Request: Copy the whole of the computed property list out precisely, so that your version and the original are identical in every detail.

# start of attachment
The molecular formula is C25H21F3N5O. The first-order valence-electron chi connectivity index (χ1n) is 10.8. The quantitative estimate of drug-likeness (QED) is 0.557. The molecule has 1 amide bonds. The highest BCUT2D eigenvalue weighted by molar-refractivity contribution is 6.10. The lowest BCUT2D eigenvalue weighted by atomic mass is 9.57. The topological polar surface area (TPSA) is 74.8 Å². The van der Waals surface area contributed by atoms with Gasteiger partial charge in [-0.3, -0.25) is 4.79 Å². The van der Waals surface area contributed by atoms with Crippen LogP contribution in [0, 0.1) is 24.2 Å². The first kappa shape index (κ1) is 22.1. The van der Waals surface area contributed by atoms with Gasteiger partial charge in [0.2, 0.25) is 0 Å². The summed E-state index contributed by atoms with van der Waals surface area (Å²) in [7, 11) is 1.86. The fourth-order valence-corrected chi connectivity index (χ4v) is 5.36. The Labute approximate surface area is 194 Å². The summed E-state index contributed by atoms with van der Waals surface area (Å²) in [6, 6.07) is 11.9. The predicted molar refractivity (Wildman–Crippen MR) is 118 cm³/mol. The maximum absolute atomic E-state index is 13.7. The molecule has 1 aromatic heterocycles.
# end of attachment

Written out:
The molecular formula is C25H21F3N5O. The first-order valence-electron chi connectivity index (χ1n) is 10.8. The quantitative estimate of drug-likeness (QED) is 0.557. The molecule has 1 amide bonds. The highest BCUT2D eigenvalue weighted by molar-refractivity contribution is 6.10. The lowest BCUT2D eigenvalue weighted by atomic mass is 9.57. The topological polar surface area (TPSA) is 74.8 Å². The van der Waals surface area contributed by atoms with Gasteiger partial charge in [-0.3, -0.25) is 4.79 Å². The van der Waals surface area contributed by atoms with Crippen LogP contribution in [0, 0.1) is 24.2 Å². The first kappa shape index (κ1) is 22.1. The van der Waals surface area contributed by atoms with Gasteiger partial charge in [0.2, 0.25) is 0 Å². The summed E-state index contributed by atoms with van der Waals surface area (Å²) in [7, 11) is 1.86. The fourth-order valence-corrected chi connectivity index (χ4v) is 5.36. The Labute approximate surface area is 194 Å². The summed E-state index contributed by atoms with van der Waals surface area (Å²) in [6, 6.07) is 11.9. The predicted molar refractivity (Wildman–Crippen MR) is 118 cm³/mol. The maximum absolute atomic E-state index is 13.7. The molecule has 1 aromatic heterocycles.